Monday, July 27, 2015
Day 1 of Haying the Word is Juicy
After four shirt changes, countless hours spent turning off the PTO, dismounting to clean the sickle mower out and then getting back on to mow a whole 10 yards before having to do it all over again. The little 3 acre Alfalfa field is mowed. Kinda. Truth is I think I knocked down just as much as I cut to be honest. The weeds were so thick and so wet from all this rain it was almost impossible to cut it with a 70 some odd year old sickle mower.
The whole field can only be described in one word..... Juicy.
Yes it was that wet.
Had I cut it over a month ago when it was ready it wouldn't be such a problem but the rain and the surgery, not to mention the fact that I didn't have a baler yet, meant it had to go too long.
Here are a couple of views before cutting.
Look at all that Johnson Grass and Sourdoc hiding the Alfalfa under it. Some of that stuff had main stems as thick as my thumb and all of it drained water out when it was cut. Mostly it would jam up the blades on the mower and then bend around it clogging the mower up and then knocking down the rest of the weeds and Alfalfa until I noticed and stopped (note stopping procedure above) and cleaned the blade out.
Here are the after pictures from the same general spots.
It looks a little better in the pic than it does in real life trust me here.
Still I managed to get a lot of it cut down. Enough to rake up and try baling I guess. After I bale what I can I think I am going to run over the field with the brush hog and try and get rid of the thick stuff. With all the rain we got the Alfalfa should shoot back up and give us another cutting this year I hope.
Here's a shot of some cut stuff in a row that went pretty good for a few yards.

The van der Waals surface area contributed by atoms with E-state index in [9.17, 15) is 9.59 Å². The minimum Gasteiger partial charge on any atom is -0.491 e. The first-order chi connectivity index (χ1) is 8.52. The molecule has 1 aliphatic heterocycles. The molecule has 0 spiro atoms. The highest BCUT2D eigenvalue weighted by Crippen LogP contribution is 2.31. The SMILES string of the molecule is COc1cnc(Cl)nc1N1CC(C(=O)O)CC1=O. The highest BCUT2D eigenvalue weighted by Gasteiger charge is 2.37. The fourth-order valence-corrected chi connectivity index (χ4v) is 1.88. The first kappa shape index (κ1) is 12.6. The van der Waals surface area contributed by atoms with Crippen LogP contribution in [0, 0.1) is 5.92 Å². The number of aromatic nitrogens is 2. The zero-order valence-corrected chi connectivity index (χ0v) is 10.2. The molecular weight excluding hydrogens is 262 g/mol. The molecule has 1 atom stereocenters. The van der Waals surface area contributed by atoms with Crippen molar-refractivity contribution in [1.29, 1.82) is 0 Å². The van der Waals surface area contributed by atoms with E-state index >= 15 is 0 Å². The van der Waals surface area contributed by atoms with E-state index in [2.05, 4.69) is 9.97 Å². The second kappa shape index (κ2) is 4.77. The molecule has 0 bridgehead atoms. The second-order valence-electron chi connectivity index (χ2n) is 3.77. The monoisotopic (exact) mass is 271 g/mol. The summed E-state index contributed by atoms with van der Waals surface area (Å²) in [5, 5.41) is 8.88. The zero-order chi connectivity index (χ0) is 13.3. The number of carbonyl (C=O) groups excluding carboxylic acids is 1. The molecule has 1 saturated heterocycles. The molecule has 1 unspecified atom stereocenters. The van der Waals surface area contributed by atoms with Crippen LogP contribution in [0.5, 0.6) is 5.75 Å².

I tried moving out to the big field but it was even worse than the Alfalfa field. The Alfalfa field was at least cut a few months ago but the main field hasn't been cut in over a year now and it pretty much just laughed at my old sickle mower. To be honest it needs more tractor and mower blades than I have to hit it with. So I called my neighbor and I am just going to have to wait until he can swing by with his New Holland the size of my house and Hesson mower to knock that crap down. Again had I gotten to it a month or so ago like I should have, if I had had a baler by then, it might be a different story but as it stands now I don't have the equipment to handle that over grown mess.
About halfway through my first pass I misjudged the distance the sickle mower sticks out and slammed into a railroad tie I have lining the driveway edge and the Alfalfa field. I snapped the little guide ground thing at the end of the mower off with a tang loud enough I heard it over the diesel engine.
SO I improvised a field repair.
If you can't guess what that is it's the handle off a little one handed bow saw. I used hose clamps to attach it to the end of the sickle mower to keep the end off the ground as once the guide that was there broke the mower blades were just laying on the ground while the back half of the guide was acting like a little plow blade. I guess I need to remove that part and take it down and see if I can have the thing welded or maybe a new part made for it. I believe I can design a slightly better one for the guy to try and make.
So anyway day one of the great hay cutting adventure is now over. It was a marginal success since I did get some hay cut myself and can now test out the rake and baler. I also learned a lot. Like.
Keep your hay field cut or it gets positively unruly.
My 861 Diesel likes to pull to the right when I am looking at the cutting as I drive it.
Big juicy weeds suck to cut. I actually already knew that but I know it on a sickle mower now as well.
Cutting hay is a lot of work when you have to get off the tractor and clear your mower every 10 to 30 yards or so.
Now I let this stuff dry and test out the rake. Oh joy.
Keep Prepping Everyone!!!!!!